There’s no denying database applications have come a long way over the past few years.
Despite all the improvements, however, they’re still far from perfect—sometimes, they even feel painfully slow. A seemingly quick and easy task can end up taking hours for no good reason. The result? Angry users, suspicious managers, and a generally unhappy team.
A slow database isn’t something you can brush over. According to a SolarWinds®report, nearly one-third of data pros are responsible for over 300 databases in their organisations’ environments. Database administrators (DBAs) are already stretched incredibly thin, and—like most IT teams—they’re constantly being asked to do more with less.
Slow databases can often be accounted for. For example, it’s possible developers were only given functional requirements during the build process and no performance expectations were set. Another common hurdle is the team who wrote the query asked for a lot more data than they needed. As a general rule, if you ask for more data, you’ll spend more time waiting.
Unfortunately, even when users carefully craft a well-written SQL query, response from the database can still be sluggish. In this case, the application may perform well, but the reason for poor performance lies within the database itself. To combat this, you must first look in three places.
1. Review Your Indexes
Far too often, a task usually taking hours could instead take seconds—if only the database had proper indexes.
To boost performance, inspect the database design and make sure it has appropriate indexes. For custom-built applications, it’s also common to see duplicate indexes, which can damage performance.
Also, stay vigilant when buying third-party products. Vendors make sure the product runs on specific database platforms, but it seldom goes further than this. Performance tuning, particularly for third-party products built to run on multiple database platforms, is extremely rare.
Check the indexes on all your databases; you’ll likely see a positive response.
2. Check for a Data Type Mismatch
Understanding data types can do wonders for improving database performance.
A downfall for many is choosing to use broad and general data types. For example, a text data type with no limit to how much text it can hold—e.g., varchar (max)—is detrimental to performance.
To choose the correct data type, developers need information such as how the data will be used, how much space is needed to properly store the data, and how likely the data will be used in the future.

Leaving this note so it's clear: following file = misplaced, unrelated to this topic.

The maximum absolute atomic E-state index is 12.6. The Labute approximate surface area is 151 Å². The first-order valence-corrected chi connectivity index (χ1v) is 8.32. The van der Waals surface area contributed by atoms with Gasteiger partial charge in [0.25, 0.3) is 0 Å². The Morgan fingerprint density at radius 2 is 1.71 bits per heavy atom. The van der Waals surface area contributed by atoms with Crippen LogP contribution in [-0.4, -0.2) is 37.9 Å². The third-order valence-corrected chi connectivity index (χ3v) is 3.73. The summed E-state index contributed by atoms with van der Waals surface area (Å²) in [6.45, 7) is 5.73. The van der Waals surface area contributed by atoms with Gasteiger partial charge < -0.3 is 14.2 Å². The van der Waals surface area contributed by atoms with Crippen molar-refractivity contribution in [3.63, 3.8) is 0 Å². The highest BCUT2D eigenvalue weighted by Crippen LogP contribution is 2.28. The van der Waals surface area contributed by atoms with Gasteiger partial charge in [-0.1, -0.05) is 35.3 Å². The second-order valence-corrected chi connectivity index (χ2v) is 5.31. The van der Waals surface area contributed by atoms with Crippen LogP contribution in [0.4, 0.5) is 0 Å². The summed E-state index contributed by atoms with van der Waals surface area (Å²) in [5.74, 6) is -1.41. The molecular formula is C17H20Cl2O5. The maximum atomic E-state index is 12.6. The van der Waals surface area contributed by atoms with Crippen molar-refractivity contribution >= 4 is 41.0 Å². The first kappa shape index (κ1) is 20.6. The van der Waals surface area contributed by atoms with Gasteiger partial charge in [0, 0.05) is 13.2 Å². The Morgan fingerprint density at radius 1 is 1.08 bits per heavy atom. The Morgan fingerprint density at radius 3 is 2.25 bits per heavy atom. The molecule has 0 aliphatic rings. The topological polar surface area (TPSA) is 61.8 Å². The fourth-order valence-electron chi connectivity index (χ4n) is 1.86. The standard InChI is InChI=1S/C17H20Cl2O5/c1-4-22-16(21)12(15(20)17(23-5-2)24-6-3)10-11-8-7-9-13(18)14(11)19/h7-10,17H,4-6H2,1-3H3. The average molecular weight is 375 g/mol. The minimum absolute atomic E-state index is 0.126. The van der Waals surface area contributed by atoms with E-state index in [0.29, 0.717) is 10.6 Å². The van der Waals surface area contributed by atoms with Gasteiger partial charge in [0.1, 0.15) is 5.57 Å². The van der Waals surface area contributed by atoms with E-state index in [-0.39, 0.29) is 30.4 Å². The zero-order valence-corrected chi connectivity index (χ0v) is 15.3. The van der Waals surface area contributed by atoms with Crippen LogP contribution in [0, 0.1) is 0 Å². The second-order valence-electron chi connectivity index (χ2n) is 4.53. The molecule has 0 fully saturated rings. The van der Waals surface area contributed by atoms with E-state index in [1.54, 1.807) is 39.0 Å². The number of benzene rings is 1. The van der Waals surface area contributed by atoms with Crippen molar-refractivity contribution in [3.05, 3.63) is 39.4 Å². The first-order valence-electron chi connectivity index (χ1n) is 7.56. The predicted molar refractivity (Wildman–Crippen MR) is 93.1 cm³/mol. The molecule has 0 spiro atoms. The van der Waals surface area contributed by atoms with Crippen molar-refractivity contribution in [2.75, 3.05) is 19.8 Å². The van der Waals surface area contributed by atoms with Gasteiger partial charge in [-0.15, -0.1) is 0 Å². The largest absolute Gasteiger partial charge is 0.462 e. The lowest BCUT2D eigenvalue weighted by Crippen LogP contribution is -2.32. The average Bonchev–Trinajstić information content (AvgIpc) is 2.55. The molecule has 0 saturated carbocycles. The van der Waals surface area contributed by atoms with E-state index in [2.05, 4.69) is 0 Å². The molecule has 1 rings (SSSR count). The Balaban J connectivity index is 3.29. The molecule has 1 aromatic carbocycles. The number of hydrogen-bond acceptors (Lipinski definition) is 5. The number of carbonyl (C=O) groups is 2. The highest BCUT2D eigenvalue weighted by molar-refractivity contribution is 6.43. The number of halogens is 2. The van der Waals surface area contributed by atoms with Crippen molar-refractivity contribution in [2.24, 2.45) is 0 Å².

Selecting the right data type is crucial, but it’s even more important to ensure the same type is used consistently throughout the database and the applications using the database. Doing this dramatically improves performance and ultimately leads to much-needed cost savings.
3. Investigate the Entity Framework
The Entity Framework (EF) is an open-source object-relational mapper (ORM) designed to enable .NET developers to work with a database using .NET objects. EF is an example, but this advice also applies to all ORMs, including TypeORM, Waterline, Hibernate, and NHiberate.
With EF, building the front-end app is faster and easier, especially when compared with hand-writing SQL to enable the simplest types of data access. This means developers can be much more productive for simple create, read, update, and delete data (CRUD) requirements. With the right skills, a talented developer using EF can quickly and effectively build most database-driven web applications.
It’s important to note ORMs are good at making simple CRUD screens. However, if you want to make sophisticated user interfaces, ORMs write low-quality SQL code when compared with hand-written SQL.
If you have application performance problems, check to see if it’s caused by the EF or another ORM used during the development process.
Bonus: Get a Database Performance Monitoring Tool
When looking to improve database performance, a good database performance monitoring (DPM) tool can be invaluable. These tools monitor an organisation’s databases from a single pane of glass, whether they’re on-premises, in the cloud, or in a multi-cloud environment.
Having a DPM tool in place provides easier and faster access to vital performance data, and using it during development leads to a better-optimised, more efficient database design.
Additionally, DPM tools accelerate problem resolution and troubleshooting in production environments while strongly guiding the development of database queries and applications towards better-performing alternatives.
A strong DPM tool uses its own database to store performance metrics produced automatically by the operating system, database server, and application. This means it can also provide long-term trending information. What’s more, it’s able to do all of this while adding relatively little overhead to ongoing database activity.
When searching for the right tool, it’s crucial for whichever tool you choose to be able to monitor cloud-native, on-premises, and hybrid production and test databases at scale without too much performance overhead.
Deep down, database professionals know many of the problems they face diminish, or even disappear, when their organisation is adequately staffed. However, while we wait for the boardroom to address this skills gap, we must look to the fixes providing the most improvement while requiring the least amount of effort.
It’s important to remember databases don’t have to be slow. Gone are the days of the horse and carriage. It’s time to speed things up.